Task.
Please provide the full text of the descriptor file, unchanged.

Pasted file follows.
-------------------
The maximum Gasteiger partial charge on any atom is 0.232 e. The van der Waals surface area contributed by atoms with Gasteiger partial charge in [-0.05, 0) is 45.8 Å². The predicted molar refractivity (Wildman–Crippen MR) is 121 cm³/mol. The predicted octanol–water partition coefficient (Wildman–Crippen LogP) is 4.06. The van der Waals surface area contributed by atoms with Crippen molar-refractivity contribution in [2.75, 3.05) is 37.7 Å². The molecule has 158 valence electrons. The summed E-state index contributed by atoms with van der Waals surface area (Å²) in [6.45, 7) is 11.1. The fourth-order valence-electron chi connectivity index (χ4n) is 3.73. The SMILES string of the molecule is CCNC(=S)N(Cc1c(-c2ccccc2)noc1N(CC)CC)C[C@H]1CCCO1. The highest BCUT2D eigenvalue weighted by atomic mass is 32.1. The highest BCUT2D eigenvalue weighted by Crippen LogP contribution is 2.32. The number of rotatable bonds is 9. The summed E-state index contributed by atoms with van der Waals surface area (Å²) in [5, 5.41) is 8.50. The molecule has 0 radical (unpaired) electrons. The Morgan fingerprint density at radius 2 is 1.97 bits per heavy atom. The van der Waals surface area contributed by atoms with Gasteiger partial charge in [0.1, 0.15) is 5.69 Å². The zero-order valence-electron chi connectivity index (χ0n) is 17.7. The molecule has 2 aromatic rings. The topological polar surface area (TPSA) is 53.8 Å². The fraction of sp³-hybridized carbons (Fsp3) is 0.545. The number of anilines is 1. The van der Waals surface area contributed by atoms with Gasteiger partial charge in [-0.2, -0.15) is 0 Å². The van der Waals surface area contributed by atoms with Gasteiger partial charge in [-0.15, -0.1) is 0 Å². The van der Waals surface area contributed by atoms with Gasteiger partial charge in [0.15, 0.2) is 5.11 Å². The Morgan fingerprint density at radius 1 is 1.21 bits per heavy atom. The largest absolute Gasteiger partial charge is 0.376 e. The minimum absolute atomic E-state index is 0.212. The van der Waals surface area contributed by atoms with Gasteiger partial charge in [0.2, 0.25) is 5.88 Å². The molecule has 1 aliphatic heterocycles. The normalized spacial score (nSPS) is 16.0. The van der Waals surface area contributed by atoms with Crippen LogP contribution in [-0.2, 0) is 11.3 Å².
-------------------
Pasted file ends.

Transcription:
The maximum Gasteiger partial charge on any atom is 0.232 e. The van der Waals surface area contributed by atoms with Gasteiger partial charge in [-0.05, 0) is 45.8 Å². The predicted molar refractivity (Wildman–Crippen MR) is 121 cm³/mol. The predicted octanol–water partition coefficient (Wildman–Crippen LogP) is 4.06. The van der Waals surface area contributed by atoms with Crippen molar-refractivity contribution in [2.75, 3.05) is 37.7 Å². The molecule has 158 valence electrons. The summed E-state index contributed by atoms with van der Waals surface area (Å²) in [6.45, 7) is 11.1. The fourth-order valence-electron chi connectivity index (χ4n) is 3.73. The SMILES string of the molecule is CCNC(=S)N(Cc1c(-c2ccccc2)noc1N(CC)CC)C[C@H]1CCCO1. The highest BCUT2D eigenvalue weighted by atomic mass is 32.1. The highest BCUT2D eigenvalue weighted by Crippen LogP contribution is 2.32. The number of rotatable bonds is 9. The summed E-state index contributed by atoms with van der Waals surface area (Å²) in [5, 5.41) is 8.50. The molecule has 0 radical (unpaired) electrons. The Morgan fingerprint density at radius 2 is 1.97 bits per heavy atom. The van der Waals surface area contributed by atoms with Gasteiger partial charge in [0.1, 0.15) is 5.69 Å². The zero-order valence-electron chi connectivity index (χ0n) is 17.7. The molecule has 2 aromatic rings. The topological polar surface area (TPSA) is 53.8 Å². The fraction of sp³-hybridized carbons (Fsp3) is 0.545. The number of anilines is 1. The van der Waals surface area contributed by atoms with Gasteiger partial charge in [-0.2, -0.15) is 0 Å². The van der Waals surface area contributed by atoms with Gasteiger partial charge in [-0.15, -0.1) is 0 Å². The van der Waals surface area contributed by atoms with Gasteiger partial charge in [0.15, 0.2) is 5.11 Å². The Morgan fingerprint density at radius 1 is 1.21 bits per heavy atom. The largest absolute Gasteiger partial charge is 0.376 e. The minimum absolute atomic E-state index is 0.212. The van der Waals surface area contributed by atoms with Gasteiger partial charge in [0.2, 0.25) is 5.88 Å². The molecule has 1 aliphatic heterocycles. The normalized spacial score (nSPS) is 16.0. The van der Waals surface area contributed by atoms with Crippen LogP contribution in [-0.2, 0) is 11.3 Å².